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In an acid-base reaction of $\ce{HO-}$ with 2-methylcyclopent-2-en-1-one, which is the most acidic proton?

2-methylcyclopent-2-en-1-one

I had assumed it was one of them coming off the carbon 5 according to IUPAC numbering (α to the carbonyl group). However, the answer book claims it to be carbon 4 (γ when going in the direction of the double bond).

I assumed carbon 5, since it seemed it would distribute the charge due to resonance more with the $\ce{O}$ atom. What am I doing wrong?

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    $\begingroup$ alylic hydrogens are more acidic that enolate hydrogens is the short answer. $\endgroup$ – A.K. Dec 30 '15 at 19:59
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There are two possible enolates that can be formed from your compound: the α deprotonation (left equilibrium arrow in the scheme below) and the γ deprotonation. Both protons have roughly the same $\mathrm{p}K_\mathrm{a}$ values, so deciding which one is more acidic is non-trivial.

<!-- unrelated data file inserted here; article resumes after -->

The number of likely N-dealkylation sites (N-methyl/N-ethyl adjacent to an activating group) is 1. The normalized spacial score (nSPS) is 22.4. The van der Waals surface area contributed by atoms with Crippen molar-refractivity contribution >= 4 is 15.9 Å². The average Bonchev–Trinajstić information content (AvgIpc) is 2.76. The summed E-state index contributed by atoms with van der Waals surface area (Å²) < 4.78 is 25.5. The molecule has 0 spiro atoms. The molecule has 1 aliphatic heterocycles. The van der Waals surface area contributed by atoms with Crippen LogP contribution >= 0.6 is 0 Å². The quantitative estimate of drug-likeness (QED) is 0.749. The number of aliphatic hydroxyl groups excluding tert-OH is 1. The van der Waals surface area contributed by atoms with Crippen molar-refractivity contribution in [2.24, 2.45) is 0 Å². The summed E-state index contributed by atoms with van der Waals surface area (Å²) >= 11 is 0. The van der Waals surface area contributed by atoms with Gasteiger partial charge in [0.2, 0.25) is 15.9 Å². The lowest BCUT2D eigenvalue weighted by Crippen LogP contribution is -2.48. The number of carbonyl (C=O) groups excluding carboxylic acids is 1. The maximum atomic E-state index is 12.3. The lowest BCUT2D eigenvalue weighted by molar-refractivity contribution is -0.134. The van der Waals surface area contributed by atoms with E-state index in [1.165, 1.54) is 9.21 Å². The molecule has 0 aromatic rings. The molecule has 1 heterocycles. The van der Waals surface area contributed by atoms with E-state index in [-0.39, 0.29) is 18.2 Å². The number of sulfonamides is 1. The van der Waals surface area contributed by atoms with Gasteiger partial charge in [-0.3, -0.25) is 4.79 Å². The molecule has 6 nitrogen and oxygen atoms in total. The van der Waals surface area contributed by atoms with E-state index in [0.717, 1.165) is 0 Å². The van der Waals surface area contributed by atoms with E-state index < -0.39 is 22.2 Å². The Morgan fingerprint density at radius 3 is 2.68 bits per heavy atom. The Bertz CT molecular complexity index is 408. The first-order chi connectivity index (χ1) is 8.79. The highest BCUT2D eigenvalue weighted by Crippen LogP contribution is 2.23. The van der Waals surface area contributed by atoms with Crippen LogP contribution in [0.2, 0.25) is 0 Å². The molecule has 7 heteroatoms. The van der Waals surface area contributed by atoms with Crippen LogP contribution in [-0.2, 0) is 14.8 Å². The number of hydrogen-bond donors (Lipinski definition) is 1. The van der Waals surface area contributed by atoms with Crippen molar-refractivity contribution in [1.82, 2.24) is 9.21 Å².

Enolates of 2-methylcyclopentenone

However, experimental procedures give us a hint. Usually, the α deprotonation is achieved with strong bases at low temperatures — kinetic conditions. Typically conditions such as LDA in THF at $-78~\mathrm{^\circ C}$. This leads to the conclusion, that the α deprotonation is kinetically favoured. This is more evident in open chain compounds and especially if the α carbon is a methyl group.

The γ deprotonation is generally achieved under more thermodynamic conditions: Weaker bases, warmer temperatures. I didn’t do it myself, so I cannot state conditions off the top of my head, but I would guess conditions such as $\ce{$t$BuOK}$ and $0~\mathrm{^\circ C}$. Therefore, this system must be the thermodynamically favoured one and the γ proton must be slightly more acidic. (But only a tad, or the kinetic product would not be so easily accessable.)

I cannot provide a proper explanation, but it would seem to me like the non-branched π system achieved by γ deprotonation is more stable than the branched one following α deprotonation.

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